What the new Cuba travel restrictions mean for tourists

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The Treasury Department released several rules last week restricting travel to Cuba. The most dramatic changes are the elimination of cruise visits and people-to-people trips. But while the U.S. government has closed some windows, the door to Cuba remains open a crack.

"We are really committed to continuing trips to Cuba," said Peggy Goldman, founder and president of Friendly Planet Travel, which offers three itineraries to the Caribbean island. "This not the kiss of death for Cuba."

According to the Office of Foreign Assets Control, which issued the restrictions, travelers who have made any transactions related to their trips to Cuba — such as booking flights, hotels or tours — before June 5 can proceed with their plans. However, the Commerce Department removed cruising from that grandfathered group. Effective June 5, the agency's Bureau of Industry and Security stated, "private and corporate aircraft, cruise ships, sailboats, fishing boats, and other similar aircraft and vessels generally will be prohibited from going to Cuba."

John McAuliff, executive director of the Fund for Reconciliation and Development, a nonprofit that helps foster connections between the two countries, summed it up as, "Cruises are dead in the water. They're over."

Added Goldman, "This ruling was intended to stop mass tourism, mainly by the cruises."

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At press time, the majority of cruise lines, which sailed nearly 143,000 Americans to Cuba in the first four months of the year, had not indicated how they would respond to the directive or assist passengers holding reservations. A spokesperson for Cruise Lines International Association said, "We are still sorting this out."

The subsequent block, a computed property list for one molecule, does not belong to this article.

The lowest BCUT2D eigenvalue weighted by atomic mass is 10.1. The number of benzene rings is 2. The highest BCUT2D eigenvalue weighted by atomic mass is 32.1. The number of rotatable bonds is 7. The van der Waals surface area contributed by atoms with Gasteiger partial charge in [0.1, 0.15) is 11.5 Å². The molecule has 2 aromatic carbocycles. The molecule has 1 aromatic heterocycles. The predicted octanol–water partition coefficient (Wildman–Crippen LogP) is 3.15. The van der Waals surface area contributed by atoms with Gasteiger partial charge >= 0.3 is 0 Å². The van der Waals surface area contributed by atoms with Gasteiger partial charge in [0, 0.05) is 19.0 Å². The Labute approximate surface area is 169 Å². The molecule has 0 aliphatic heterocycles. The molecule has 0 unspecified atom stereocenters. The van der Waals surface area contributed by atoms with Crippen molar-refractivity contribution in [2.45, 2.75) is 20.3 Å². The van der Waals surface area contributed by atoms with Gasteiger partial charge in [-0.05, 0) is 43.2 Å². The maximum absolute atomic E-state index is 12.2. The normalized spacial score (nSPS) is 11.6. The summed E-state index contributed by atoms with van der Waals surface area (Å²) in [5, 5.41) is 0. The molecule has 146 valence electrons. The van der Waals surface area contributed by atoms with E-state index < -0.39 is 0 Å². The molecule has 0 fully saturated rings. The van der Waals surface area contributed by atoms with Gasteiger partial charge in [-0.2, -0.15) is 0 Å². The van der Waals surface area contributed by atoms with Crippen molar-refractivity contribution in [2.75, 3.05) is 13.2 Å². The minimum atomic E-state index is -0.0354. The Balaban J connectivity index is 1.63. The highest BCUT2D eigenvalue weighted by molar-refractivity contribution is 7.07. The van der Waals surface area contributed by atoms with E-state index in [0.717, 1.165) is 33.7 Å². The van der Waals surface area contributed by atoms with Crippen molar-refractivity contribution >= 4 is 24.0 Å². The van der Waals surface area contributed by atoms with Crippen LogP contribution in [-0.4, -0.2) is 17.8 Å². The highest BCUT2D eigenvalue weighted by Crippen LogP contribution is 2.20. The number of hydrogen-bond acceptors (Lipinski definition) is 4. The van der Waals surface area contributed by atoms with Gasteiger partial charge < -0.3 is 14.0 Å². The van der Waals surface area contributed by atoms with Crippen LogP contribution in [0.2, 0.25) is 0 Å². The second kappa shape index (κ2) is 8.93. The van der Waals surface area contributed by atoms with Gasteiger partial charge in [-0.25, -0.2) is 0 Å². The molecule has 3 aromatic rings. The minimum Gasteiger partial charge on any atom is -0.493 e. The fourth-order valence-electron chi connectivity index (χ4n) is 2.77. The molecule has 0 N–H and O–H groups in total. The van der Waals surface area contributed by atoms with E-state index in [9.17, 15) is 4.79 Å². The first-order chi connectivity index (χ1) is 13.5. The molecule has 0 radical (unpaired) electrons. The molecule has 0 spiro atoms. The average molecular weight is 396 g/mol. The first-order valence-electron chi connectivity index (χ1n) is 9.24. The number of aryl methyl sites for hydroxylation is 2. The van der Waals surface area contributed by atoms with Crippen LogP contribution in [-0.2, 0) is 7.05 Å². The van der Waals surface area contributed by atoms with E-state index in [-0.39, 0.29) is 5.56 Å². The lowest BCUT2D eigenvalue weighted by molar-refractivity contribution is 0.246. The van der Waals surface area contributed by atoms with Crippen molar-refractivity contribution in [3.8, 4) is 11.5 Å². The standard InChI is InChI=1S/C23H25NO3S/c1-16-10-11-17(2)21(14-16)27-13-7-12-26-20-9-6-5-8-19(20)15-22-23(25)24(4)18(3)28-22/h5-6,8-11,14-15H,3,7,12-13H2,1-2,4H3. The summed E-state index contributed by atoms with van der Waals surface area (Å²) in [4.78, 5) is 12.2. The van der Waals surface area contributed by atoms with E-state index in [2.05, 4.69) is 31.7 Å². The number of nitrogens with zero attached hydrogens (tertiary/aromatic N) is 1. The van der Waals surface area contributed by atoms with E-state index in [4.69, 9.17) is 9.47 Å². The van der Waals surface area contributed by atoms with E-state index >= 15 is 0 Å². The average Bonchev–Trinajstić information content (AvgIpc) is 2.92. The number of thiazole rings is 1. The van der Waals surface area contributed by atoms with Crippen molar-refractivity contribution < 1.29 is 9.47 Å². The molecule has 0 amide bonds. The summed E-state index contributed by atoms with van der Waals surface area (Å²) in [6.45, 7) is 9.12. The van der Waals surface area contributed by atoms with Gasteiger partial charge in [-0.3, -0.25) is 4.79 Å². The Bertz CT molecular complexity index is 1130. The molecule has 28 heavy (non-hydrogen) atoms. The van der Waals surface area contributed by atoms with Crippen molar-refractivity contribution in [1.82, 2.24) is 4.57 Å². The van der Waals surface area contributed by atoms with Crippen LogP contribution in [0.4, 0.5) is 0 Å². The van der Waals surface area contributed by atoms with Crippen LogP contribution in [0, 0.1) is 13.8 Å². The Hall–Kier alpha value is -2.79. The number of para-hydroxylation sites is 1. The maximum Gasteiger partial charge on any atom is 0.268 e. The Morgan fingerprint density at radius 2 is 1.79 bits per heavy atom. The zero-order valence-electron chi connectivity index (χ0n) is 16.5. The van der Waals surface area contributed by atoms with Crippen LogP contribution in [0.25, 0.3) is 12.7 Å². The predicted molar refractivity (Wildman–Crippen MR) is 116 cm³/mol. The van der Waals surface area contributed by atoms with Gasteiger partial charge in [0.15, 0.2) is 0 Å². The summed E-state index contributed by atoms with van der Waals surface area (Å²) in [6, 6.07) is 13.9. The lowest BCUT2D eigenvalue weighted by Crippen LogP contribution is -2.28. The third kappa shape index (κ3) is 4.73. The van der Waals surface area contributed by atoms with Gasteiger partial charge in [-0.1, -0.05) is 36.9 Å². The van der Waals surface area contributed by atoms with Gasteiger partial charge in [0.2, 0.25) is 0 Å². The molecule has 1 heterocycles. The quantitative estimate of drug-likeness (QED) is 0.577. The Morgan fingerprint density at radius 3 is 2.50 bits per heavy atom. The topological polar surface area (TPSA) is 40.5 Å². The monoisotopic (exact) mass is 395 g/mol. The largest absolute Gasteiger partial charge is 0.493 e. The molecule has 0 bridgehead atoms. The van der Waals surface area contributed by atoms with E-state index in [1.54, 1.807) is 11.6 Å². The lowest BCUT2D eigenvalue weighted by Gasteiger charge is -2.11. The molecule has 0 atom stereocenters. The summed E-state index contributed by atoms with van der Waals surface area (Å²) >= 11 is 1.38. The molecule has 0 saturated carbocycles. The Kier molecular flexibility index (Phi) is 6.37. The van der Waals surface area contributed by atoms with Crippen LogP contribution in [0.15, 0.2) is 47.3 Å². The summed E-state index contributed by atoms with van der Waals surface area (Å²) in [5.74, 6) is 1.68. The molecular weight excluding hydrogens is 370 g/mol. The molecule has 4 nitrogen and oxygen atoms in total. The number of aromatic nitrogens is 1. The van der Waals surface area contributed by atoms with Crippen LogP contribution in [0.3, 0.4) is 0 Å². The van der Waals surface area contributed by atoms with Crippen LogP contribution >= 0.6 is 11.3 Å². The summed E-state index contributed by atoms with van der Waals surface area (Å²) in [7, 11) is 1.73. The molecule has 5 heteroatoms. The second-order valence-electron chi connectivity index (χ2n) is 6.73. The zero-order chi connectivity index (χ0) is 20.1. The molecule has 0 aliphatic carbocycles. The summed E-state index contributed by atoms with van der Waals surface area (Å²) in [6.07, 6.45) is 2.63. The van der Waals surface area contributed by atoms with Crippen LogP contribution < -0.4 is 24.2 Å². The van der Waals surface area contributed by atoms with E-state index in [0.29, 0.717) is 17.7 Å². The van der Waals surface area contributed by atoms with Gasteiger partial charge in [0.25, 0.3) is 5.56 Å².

Airlines, meanwhile, survived without a scratch.

"The regulations don't directly impact them," said Tom Popper, president of InsightCuba, a travel company that leads tours of the island. "Cuban Americans sustain the number of departures, the size of the aircraft and the routes."

However, McAuliff said the law could affect routes carrying passengers that are equally divided between leisure travelers and Cuban Americans visiting family. He said JetBlue could reconsider its flight from New York's JFK airport to Havana. Alternately, United's Newark flight is probably safe, because of the sizable Cuban American population in New Jersey, as are the many flights departing from Florida.

Of course, these rules could be a temporary obstacle to freer travel to Cuba. McAuliff said Congress is expected to consider a bill that will end all travel restrictions, and it has garnered support from a bipartisan majority.

"The question is whether [President Donald] Trump will veto it," he said.


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